3 June 2016
As the head of the medical department at Baitul Ansaar Child Care Centre in Mitchells Plain, Samantha Wilson must make sure the approximately 20 children there receive the proper medications. Some are on antiretroviral treatment, others must have skin-care medications applied - all at different times.
Children from birth to 11 are placed at the emergency care centre by external social workers or the parents themselves. Children arrive at the centre as a result of abuse, abandonment and neglect, among other reasons. The staff of about 20 — on day or night shifts — look after them until the children can return to their parents or be placed in foster care.
The centre generally looks after 42 children at a time. It is a privately funded non-governmental organisation.
Although they are supposed to only stay for three months, most stay on average for more than a year.
Wilson rushes across the tiled floor, arms out for balance, and walks into a room full of infants. Three years ago, when she started working at the centre, she was different, less confident in herself, she says.
With a burping baby slumped on her shoulder, she speaks of her life as a heroin addict before she began working with children.
“The love for what I’m doing has kept me sober. I’m not relying on the children, but it helped,” she says, adding that while she still gets cravings, she turns to her colleagues who talk her through those times.
“These babies mean a lot to me. This job means a lot to me,” she says.
Wilson herself was given up at birth and she relates to some of the children at the centre that are going through similar situations. She never had a relationship with her father “because he chose not to have a relationship,” she says, adjusting the beanie on the top of her head. “When I hold them, when I play with them, when I meet a new child, I can just imagine the fear, the insecurities, the uncertainty of the child.”
There are about 3.7 million vulnerable children in South Africa on record, said Bushra Razack, managing director of the centre. These children are placed in an orphanage, in a children’s home or in foster care.
Nasmey Benjamin, who is a part of the centre’s day staff, helps take some of the children to doctor’s appointments in Mitchells Plain when necessary. At around 7:30 am on 30 May, she packs 14-month-old Nosipho* into a car for a dermatology check-up. Nosipho has been at the centre for three months, and is staying there while her mother finishes her studies.
At first glance Nosipho does not appear to have eczema, but there are small bumps on her joints and on the top of her head. Benjamin wheels Nosipho—clad in pink Velcro shoes and a pink hooded sweater—into the crowded clinic on a stroller, as Nosipho stares wide-eyed and wide-mouthed at the long queues of people.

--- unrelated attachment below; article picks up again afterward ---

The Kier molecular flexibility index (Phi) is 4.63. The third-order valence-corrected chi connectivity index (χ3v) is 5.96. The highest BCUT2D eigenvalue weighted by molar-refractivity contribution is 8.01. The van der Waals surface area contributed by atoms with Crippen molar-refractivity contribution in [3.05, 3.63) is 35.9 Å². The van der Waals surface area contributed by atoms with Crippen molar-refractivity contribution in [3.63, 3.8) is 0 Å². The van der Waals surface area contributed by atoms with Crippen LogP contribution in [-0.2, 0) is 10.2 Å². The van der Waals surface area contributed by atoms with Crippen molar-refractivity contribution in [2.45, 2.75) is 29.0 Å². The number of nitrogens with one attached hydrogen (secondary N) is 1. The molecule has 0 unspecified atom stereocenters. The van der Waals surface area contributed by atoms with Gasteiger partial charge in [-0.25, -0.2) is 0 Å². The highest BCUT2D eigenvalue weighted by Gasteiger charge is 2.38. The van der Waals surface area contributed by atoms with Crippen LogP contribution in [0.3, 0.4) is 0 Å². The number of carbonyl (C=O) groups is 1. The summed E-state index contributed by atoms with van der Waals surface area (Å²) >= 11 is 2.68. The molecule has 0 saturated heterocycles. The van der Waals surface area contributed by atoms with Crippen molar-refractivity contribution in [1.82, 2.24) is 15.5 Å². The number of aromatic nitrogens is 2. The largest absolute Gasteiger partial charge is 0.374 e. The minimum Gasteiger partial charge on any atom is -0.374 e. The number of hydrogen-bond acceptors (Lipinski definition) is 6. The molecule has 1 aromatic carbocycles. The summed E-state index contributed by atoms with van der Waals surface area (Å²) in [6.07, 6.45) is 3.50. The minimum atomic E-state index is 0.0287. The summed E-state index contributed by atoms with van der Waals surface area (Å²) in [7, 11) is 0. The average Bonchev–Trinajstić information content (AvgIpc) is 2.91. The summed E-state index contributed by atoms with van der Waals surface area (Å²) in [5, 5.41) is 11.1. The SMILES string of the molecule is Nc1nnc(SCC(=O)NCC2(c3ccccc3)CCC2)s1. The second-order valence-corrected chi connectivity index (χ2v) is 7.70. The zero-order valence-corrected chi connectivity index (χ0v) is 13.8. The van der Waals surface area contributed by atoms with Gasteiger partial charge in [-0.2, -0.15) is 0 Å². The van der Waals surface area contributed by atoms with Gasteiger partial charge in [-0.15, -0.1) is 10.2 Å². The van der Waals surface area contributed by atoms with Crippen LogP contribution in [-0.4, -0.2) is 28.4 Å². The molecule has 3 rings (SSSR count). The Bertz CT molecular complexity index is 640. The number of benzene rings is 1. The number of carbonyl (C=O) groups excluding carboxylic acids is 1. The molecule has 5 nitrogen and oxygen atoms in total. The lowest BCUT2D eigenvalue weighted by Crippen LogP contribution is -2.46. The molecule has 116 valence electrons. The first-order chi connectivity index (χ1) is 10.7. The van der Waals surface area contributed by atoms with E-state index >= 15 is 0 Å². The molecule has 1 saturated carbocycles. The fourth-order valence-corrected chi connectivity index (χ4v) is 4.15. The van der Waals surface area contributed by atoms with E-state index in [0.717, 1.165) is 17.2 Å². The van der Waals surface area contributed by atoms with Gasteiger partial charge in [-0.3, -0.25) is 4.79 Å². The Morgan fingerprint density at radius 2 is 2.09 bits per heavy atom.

After four years of working at the centre, Benjamin, a single mother, says she leaves her own problems at home because the children’s are often bigger.
Around the same time Benjamin began working there, a child named Caleb* arrived. “I don’t know how it happened, I just fell in love with this child,” she says.
When Caleb’s time at the centre was finished, he could not go back to his parents, who are addicted to drugs. Eventually, Benjamin’s mother fostered Caleb, who is now four. Benjamin’s own son and Caleb are now as close as brothers, she says.
Each one of the children “holds a special place in your heart. You get used to a child, and then the child must go away,” she says.
Since she started working there in 2013, Tabitha Mabaye, the resident social worker, has seen only two children placed back with their families. Family reunification hardly happens, and children have to be placed in foster care or in another children’s home most of the time, she said.
Although the centre is currently funded by private individuals, Razack believes it will receive government funding in the future because it already complies with government standards and requirements, she said.
The biggest challenge for Razack is deciding how best to accommodate the school-going children. “If your family can’t look after you, you have to come to us. Imagine all the drama you’re going through and now we’re going to move you from your school and put you in a school here,” she says.
Most of the time children come with siblings. “If a care worker calls and says, ‘We have a 16-year-old and a three-year-old,’ we realise immediately we’re not going to be able to give that family the best possible care because we don’t have any caregivers trained to deal with the problems that come with abuse and neglect in a vulnerable 16-year-old,” she says.
“If push comes to shove, we’ll take that child, but it highlights how difficult it is to keep the family together,” she says.
The Mitchells Plain area has the highest level of “granny-headed” households in the Western Cape and one of the highest murder rates in the country, Razack says. In 2015 it had the highest number of reported total crimes and drug-related crimes in South Africa, according to Crime Stats SA. The children have been trained to handle any incident just outside the centre, Razack says.
Many of the staff members are from the area, including Wilson and Benjamin.
“There’s no way that the kids would open up as quickly as they do without our staff,” she says.
*Names have been changed per Baitul Ansaar’s child protection policy.